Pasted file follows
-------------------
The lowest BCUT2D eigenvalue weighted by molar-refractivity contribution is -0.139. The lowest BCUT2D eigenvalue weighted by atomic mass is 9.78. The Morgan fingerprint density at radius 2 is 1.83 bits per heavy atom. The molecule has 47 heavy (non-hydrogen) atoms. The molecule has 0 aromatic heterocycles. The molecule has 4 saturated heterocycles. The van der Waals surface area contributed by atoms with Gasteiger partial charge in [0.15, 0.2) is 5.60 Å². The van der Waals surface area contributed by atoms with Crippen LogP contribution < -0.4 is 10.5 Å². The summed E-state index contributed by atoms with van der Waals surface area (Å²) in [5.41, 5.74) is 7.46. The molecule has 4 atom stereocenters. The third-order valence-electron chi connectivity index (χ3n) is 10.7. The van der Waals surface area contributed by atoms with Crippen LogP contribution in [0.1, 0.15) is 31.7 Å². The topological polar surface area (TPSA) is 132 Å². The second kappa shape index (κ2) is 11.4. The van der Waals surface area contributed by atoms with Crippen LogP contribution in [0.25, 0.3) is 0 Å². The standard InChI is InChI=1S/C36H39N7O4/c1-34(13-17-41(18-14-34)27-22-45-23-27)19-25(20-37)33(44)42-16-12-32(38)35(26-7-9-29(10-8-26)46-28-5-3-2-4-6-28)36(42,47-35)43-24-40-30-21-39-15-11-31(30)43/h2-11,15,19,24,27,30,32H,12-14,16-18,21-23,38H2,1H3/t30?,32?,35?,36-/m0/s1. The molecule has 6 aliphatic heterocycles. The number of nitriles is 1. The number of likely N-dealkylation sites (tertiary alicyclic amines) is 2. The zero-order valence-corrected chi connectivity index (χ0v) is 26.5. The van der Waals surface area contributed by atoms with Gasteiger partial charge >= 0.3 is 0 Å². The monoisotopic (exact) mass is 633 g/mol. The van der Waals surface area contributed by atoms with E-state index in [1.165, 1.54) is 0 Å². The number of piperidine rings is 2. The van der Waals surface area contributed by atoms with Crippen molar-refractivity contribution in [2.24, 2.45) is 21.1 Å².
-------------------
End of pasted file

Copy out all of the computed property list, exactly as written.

The lowest BCUT2D eigenvalue weighted by molar-refractivity contribution is -0.139. The lowest BCUT2D eigenvalue weighted by atomic mass is 9.78. The Morgan fingerprint density at radius 2 is 1.83 bits per heavy atom. The molecule has 47 heavy (non-hydrogen) atoms. The molecule has 0 aromatic heterocycles. The molecule has 4 saturated heterocycles. The van der Waals surface area contributed by atoms with Gasteiger partial charge in [0.15, 0.2) is 5.60 Å². The van der Waals surface area contributed by atoms with Crippen LogP contribution < -0.4 is 10.5 Å². The summed E-state index contributed by atoms with van der Waals surface area (Å²) in [5.41, 5.74) is 7.46. The molecule has 4 atom stereocenters. The third-order valence-electron chi connectivity index (χ3n) is 10.7. The van der Waals surface area contributed by atoms with Crippen LogP contribution in [0.1, 0.15) is 31.7 Å². The topological polar surface area (TPSA) is 132 Å². The second kappa shape index (κ2) is 11.4. The van der Waals surface area contributed by atoms with Crippen LogP contribution in [0.25, 0.3) is 0 Å². The standard InChI is InChI=1S/C36H39N7O4/c1-34(13-17-41(18-14-34)27-22-45-23-27)19-25(20-37)33(44)42-16-12-32(38)35(26-7-9-29(10-8-26)46-28-5-3-2-4-6-28)36(42,47-35)43-24-40-30-21-39-15-11-31(30)43/h2-11,15,19,24,27,30,32H,12-14,16-18,21-23,38H2,1H3/t30?,32?,35?,36-/m0/s1. The molecule has 6 aliphatic heterocycles. The number of nitriles is 1. The number of likely N-dealkylation sites (tertiary alicyclic amines) is 2. The zero-order valence-corrected chi connectivity index (χ0v) is 26.5. The van der Waals surface area contributed by atoms with Gasteiger partial charge >= 0.3 is 0 Å². The monoisotopic (exact) mass is 633 g/mol. The van der Waals surface area contributed by atoms with E-state index in [1.165, 1.54) is 0 Å². The number of piperidine rings is 2. The van der Waals surface area contributed by atoms with Crippen molar-refractivity contribution in [2.24, 2.45) is 21.1 Å².